A shire is a traditional term for a division of land, found in Great Britain, New Zealand and some other English-speaking countries. It was first used in Wessex from the beginning of Anglo-Saxon settlement, spread to most of the rest of England in the tenth century. In some rural parts of Australia, a shire is a local government area; the word derives from the Old English scir, itself a derivative of the Proto-Germanic skizo, meaning care or official charge. In the UK, "shire" is the original term for what is known now as a county; the two are nearly synonymous. Although in modern British usage counties are referred to as "shires" in poetic contexts, terms such as Shire Hall remain common. Shire remains a common part of many county names. In regions with so-called rhotic pronunciation such as Scotland, the word shire is pronounced. In non-rhotic areas the final R is silent; when shire is a suffix as part of a placename in England, the vowel is unstressed and thus shortened and/or monophthongised: pronunciations include, or sometimes, with the pronunciation of the final R again depending on rhoticity.
In many words, the vowel is reduced all the way to a single schwa, as in for instance Leicestershire or Berkshire. Outside England, in Scotland and the US, it is more common for shire as part of a placename to be pronounced identically to the full word, as a result of spelling pronunciation; the system was first used in the kingdom of Wessex from the beginning of Anglo-Saxon settlement, spread to most of the rest of England in the tenth century, along with the West Saxon kingdom's political domination. In Domesday the city of York was divided into shires; the first shires of Scotland were created in English-settled areas such as Lothian and the Borders, in the ninth century. King David I more created shires and appointed sheriffs across lowland shores of Scotland; the shire in early days was governed by an Ealdorman and in the Anglo-Saxon period by royal official known as a "shire reeve" or sheriff. The shires were divided into hundreds or wapentakes, although other less common sub-divisions existed.
An alternative name for a shire was a "sheriffdom" until sheriff court reforms separated the two concepts. The phrase "shire county" applies, unofficially, to non-metropolitan counties in England those that are not local Unitary authority areas. In Scotland the word "county" was not adopted for the shires. Although "county" appears in some texts, "shire" was the normal name until counties for statutory purposes were created in the nineteenth century. "Shire" refers, in a narrower sense, to ancient counties with names that ended in "shire". These counties are named after their county town; the suffix -shire is attached to most of the names of English and Welsh counties. It tends not to be found in the names of shires. Essex and Sussex, for example, have never borne a -shire, as each represents a former Anglo-Saxon kingdom. Cornwall was a British kingdom before it became an English county; the term'shire' is not used in the names of the six traditional counties of Northern Ireland. Counties in England bearing the "-shire" suffix include: Bedfordshire, Buckinghamshire, Cheshire, Gloucestershire, Herefordshire, Huntingdonshire, Lincolnshire, Northamptonshire, Oxfordshire, Staffordshire, Wiltshire and Yorkshire.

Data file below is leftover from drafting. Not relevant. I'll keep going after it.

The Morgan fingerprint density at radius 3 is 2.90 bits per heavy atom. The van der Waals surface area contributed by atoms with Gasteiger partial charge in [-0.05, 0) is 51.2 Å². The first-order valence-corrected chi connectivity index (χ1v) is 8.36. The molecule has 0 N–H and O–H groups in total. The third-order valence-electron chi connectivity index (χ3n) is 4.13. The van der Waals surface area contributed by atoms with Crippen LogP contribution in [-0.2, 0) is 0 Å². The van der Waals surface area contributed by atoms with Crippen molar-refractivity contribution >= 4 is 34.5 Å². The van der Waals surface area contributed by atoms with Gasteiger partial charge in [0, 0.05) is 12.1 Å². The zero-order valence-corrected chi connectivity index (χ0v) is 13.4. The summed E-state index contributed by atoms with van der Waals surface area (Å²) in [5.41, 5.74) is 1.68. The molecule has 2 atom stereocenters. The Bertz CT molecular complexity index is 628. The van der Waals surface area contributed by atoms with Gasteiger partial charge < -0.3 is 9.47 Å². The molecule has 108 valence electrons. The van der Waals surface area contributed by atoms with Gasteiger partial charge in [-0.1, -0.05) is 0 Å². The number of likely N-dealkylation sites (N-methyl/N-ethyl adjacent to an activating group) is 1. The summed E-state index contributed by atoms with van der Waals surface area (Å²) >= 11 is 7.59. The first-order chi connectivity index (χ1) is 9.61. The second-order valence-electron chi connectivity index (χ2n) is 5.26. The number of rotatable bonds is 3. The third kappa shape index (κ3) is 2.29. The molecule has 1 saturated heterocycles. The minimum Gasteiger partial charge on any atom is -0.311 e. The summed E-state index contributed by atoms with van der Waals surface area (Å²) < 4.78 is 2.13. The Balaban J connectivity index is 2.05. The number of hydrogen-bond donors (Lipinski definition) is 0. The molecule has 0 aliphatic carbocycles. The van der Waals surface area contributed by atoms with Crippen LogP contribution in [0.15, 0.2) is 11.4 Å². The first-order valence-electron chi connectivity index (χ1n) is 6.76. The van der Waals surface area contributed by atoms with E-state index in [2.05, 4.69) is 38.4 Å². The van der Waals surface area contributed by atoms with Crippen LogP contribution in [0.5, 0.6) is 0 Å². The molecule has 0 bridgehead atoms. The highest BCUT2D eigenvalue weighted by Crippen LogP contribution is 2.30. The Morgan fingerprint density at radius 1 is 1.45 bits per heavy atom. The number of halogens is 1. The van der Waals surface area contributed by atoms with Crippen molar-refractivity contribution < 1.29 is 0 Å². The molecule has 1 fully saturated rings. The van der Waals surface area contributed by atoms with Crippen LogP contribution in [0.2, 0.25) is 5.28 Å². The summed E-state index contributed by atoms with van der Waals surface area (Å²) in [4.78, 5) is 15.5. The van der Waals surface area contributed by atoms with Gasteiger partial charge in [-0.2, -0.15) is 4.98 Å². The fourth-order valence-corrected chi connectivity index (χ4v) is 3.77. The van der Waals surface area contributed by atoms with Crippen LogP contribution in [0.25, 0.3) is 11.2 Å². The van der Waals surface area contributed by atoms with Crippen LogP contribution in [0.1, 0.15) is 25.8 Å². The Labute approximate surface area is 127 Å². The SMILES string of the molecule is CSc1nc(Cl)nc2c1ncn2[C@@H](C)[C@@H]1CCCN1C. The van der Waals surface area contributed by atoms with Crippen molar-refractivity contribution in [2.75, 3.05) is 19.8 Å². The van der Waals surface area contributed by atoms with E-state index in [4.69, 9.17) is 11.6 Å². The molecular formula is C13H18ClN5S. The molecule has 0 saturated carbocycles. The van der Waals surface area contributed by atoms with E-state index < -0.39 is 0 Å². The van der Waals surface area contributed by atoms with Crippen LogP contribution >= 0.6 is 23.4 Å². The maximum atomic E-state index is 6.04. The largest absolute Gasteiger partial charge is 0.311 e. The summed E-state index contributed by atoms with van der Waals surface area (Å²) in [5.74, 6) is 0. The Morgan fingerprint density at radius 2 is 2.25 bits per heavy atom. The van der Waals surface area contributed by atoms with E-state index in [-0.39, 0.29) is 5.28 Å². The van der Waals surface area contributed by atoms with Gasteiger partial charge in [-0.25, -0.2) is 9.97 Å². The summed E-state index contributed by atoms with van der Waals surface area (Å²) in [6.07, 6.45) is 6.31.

These counties, on their historical boundaries, cover a little more than half the area of England. The counties that do not use "-shire" are in three areas, in the south-east, south-west and far north of England. Several of these counties no longer exist as administrative units, or have had their administrative boundaries reduced by local government reforms. Several of the successor authorities retain the "-shire" county names, such as West Yorkshire and South Gloucestershire; the county of Devon was known as Devonshire, although this is no longer the official name. Dorset and Somerset were known as Dorsetshire and Somersetshire, but these terms are no longer official, are used outside the local populations. Hexhamshire was a county in the north-east of England from the early 12th century until 1572, when it was incorporated into Northumberland. In Scotland affected by the Norman conquest of England, the word "shire" prevailed over "county" until the 19th century. Earliest sources have the same usage of the "-shire" suffix as in England.